When someone dies, their estate generally must go through probate. Probate is the process whereby an executor is appointed and given letters testamentary by a court enabling the executor to legally enforce the decedent's will and act the decedent's behalf. If someone died without a will, an administrator is appointed instead. Both the executor and administrator are responsible to transfer title to the property the decedent owned, access and distribute the decedent's bank accounts to the heirs, and wrap up the decedent's other affairs.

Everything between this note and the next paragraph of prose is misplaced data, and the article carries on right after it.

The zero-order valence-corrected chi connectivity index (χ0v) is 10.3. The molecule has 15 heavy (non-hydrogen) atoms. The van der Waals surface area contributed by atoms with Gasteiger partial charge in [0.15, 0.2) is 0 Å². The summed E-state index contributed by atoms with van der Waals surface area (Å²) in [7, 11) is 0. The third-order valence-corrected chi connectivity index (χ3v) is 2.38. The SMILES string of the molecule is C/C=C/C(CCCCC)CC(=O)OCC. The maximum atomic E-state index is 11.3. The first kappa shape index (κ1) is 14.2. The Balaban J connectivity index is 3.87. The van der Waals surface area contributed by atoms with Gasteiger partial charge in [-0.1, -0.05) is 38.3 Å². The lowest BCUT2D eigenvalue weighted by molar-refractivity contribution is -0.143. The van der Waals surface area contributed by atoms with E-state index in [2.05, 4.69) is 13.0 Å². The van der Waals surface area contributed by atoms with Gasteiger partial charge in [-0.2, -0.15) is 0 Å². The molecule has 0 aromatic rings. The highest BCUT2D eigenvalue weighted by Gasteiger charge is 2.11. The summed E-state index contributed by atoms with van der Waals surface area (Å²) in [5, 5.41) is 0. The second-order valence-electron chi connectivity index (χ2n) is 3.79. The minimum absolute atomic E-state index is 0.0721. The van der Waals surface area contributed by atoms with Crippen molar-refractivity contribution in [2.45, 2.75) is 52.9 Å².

If a decedent dies owning a home or land, the heirs usually cannot sell the property until the decedent's estate is probated. Furthermore, unless the decedent's bank accounts specify a pay on death beneficiary, only the executor or administrator appointed by the court can access the funds to distribute them to the heirs. Often it isn't till an heir tries to sell land or access a bank account that they realize the decedent's estate needs to be probated.
Under Texas Law, a will must be probated within 4 years from the date the decedent died, otherwise an executor cannot be appointed. This increases the need for family members to get accurate legal advice as soon as possible after a loved one dies.
At The Voeller Law Firm, we specialize in the following areas of practice:
Veterans Benefits Planning